Housing Works Union Supporters Look to National Labor Relations Board

Housing Works employees stand at the front desk at the National Labor Relations Board offices in Brooklyn on February 14.
Matt Tracy

A group of determined Housing Works employees walked into the National Labor Relations Board (NLRB) offices in downtown Brooklyn on February 14 and filed for an election, marking the latest step in their months-long unionization effort at the organization.

The workers at the Brooklyn-based non-profit — which serves clients at the intersection of homelessness and HIV/ AIDS and operates brick-and-mortar bookstores across the city — say they are fed up with poor working conditions, expensive healthcare plans that don’t provide adequate gender-affirming care, stagnant salaries, and high turnover rates, among other concerns. The unionization effort has exposed the resistance of Housing Works’ leadership to employee demands and placed the organization’s longstanding progressive reputation in serious jeopardy.

Employees are backed by the Retail, Wholesale and Department Store Union, which accompanied them during their trip to the NLRB. The workers publicly kicked off their union drive in October when they walked off the job and held a rally at the steps of Brooklyn Borough Hall alongside RWDSU officials.

Workers say that Housing Works CEO Charles King continues to refuse to recognize their union or sign a neutrality agreement. Workers visited King’s office on February 13 in an unsuccessful bid to mend the divide between the two sides, but said they were ultimately left with no choice but to file for an election — a required step in order for the NLRB to confirm the union as the workers’ official bargaining representative. Employees submitted more than 400 cards in support of their unionization campaign.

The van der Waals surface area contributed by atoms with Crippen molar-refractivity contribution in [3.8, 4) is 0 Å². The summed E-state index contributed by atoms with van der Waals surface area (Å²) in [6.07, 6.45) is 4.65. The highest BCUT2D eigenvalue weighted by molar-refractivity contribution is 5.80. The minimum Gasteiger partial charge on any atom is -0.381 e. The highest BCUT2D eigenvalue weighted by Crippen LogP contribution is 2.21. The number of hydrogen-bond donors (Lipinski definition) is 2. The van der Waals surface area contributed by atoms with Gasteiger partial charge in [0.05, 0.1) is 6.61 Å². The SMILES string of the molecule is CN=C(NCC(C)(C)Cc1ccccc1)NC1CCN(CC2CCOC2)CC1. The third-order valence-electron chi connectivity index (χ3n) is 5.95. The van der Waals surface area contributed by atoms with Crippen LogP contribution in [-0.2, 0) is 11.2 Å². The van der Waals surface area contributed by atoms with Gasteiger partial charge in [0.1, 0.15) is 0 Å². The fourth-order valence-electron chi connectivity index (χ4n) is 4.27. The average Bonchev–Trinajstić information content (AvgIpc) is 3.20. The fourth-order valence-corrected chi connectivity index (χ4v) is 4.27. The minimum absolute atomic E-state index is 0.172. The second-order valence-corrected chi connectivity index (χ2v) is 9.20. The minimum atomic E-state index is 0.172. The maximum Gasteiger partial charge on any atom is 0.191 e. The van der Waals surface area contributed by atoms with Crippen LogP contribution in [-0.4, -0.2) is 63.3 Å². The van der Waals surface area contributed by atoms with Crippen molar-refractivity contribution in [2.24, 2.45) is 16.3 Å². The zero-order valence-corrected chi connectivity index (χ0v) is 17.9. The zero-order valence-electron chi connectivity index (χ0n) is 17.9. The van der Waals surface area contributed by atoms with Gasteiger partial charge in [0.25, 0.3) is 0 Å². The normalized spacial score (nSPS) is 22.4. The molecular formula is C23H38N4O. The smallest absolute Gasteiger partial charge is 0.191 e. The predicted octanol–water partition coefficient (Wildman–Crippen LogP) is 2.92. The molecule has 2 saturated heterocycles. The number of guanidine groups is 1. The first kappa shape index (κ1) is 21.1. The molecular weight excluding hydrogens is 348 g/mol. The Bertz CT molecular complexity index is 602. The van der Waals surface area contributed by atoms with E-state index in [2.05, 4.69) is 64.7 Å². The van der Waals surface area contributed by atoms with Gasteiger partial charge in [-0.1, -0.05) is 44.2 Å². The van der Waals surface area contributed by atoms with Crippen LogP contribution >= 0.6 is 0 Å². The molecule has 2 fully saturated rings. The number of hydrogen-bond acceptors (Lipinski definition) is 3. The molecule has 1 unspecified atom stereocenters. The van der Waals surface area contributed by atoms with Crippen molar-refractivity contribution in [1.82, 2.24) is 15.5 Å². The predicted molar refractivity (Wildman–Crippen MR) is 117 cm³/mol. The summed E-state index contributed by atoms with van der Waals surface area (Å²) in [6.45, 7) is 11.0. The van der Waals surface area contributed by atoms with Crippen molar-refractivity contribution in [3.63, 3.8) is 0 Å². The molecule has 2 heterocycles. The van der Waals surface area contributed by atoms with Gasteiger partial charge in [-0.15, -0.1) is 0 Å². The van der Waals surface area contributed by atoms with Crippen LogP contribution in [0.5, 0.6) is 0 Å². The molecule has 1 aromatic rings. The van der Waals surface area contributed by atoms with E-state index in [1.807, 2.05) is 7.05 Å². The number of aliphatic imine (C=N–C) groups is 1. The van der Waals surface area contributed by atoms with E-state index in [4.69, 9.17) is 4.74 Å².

“[King] says the company is neutral, but all his actions are stopping just short of saying, ‘Don’t vote for the union’ but doing everything to try to convince people not to,” Eric Fretz, who works at a Housing Works’ shop in Park Slope, told Gay City News as he and his colleagues waited for NLRB officials to process their filing.

Stuart Appelbaum, the president of RWDSU, is standing firmly behind the employees and blasted King in strong terms for “trying to stand in their way.”

“Workers stood before their employer yesterday, with a majority of workers supporting the union,” Appelbaum said in a written statement. “But their so-called progressive employer leaned back and said no to recognizing their union… Charles King is gaslighting his workers when he says he is ‘neutral,’ and the workers won’t stand for it any longer.”

Other employees on hand during the mid-day visit to the NLRB offices in Brooklyn shed light on poor conditions they say they are facing, noted that pay is too low, and elaborated on their low-quality health insurance plan.

“Having to have very high monthly [health insurance] cost, and even with the amount they pay a month, it still is $45 to see a specialist,” said Ilana Engelberg, a care manager for Housing Works. “If that’s a mental health provider, that’s considered a specialist. Even with what the employer contributes, that’s a cost that is very prohibitive to most of us in the helping profession. We need to be seeing mental health providers regularly, and $45 to see a therapist every week is just really a barrier.”